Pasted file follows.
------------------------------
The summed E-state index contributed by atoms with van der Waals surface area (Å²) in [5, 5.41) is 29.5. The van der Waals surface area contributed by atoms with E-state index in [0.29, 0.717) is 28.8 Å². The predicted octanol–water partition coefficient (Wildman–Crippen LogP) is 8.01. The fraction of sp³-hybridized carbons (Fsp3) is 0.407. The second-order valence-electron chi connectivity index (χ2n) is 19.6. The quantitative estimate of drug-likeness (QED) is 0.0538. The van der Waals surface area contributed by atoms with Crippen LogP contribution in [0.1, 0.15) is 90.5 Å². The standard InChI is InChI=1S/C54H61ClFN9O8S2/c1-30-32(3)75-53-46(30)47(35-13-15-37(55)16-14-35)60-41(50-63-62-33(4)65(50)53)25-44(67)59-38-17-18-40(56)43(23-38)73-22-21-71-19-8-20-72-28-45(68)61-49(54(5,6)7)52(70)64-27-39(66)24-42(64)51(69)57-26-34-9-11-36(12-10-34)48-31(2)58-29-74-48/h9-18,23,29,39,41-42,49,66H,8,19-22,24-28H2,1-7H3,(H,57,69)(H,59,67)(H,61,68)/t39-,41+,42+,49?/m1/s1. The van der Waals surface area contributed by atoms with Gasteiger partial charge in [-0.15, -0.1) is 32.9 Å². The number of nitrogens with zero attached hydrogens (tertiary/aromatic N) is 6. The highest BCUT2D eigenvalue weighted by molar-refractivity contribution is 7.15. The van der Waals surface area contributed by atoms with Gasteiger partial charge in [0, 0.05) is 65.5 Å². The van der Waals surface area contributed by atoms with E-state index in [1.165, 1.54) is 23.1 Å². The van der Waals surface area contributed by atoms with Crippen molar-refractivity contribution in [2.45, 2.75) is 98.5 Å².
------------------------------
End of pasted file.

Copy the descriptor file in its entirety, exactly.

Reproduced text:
The summed E-state index contributed by atoms with van der Waals surface area (Å²) in [5, 5.41) is 29.5. The van der Waals surface area contributed by atoms with E-state index in [0.29, 0.717) is 28.8 Å². The predicted octanol–water partition coefficient (Wildman–Crippen LogP) is 8.01. The fraction of sp³-hybridized carbons (Fsp3) is 0.407. The second-order valence-electron chi connectivity index (χ2n) is 19.6. The quantitative estimate of drug-likeness (QED) is 0.0538. The van der Waals surface area contributed by atoms with Crippen LogP contribution in [0.1, 0.15) is 90.5 Å². The standard InChI is InChI=1S/C54H61ClFN9O8S2/c1-30-32(3)75-53-46(30)47(35-13-15-37(55)16-14-35)60-41(50-63-62-33(4)65(50)53)25-44(67)59-38-17-18-40(56)43(23-38)73-22-21-71-19-8-20-72-28-45(68)61-49(54(5,6)7)52(70)64-27-39(66)24-42(64)51(69)57-26-34-9-11-36(12-10-34)48-31(2)58-29-74-48/h9-18,23,29,39,41-42,49,66H,8,19-22,24-28H2,1-7H3,(H,57,69)(H,59,67)(H,61,68)/t39-,41+,42+,49?/m1/s1. The van der Waals surface area contributed by atoms with Gasteiger partial charge in [-0.15, -0.1) is 32.9 Å². The number of nitrogens with zero attached hydrogens (tertiary/aromatic N) is 6. The highest BCUT2D eigenvalue weighted by molar-refractivity contribution is 7.15. The van der Waals surface area contributed by atoms with Gasteiger partial charge in [0, 0.05) is 65.5 Å². The van der Waals surface area contributed by atoms with E-state index in [1.165, 1.54) is 23.1 Å². The van der Waals surface area contributed by atoms with Crippen molar-refractivity contribution in [2.45, 2.75) is 98.5 Å².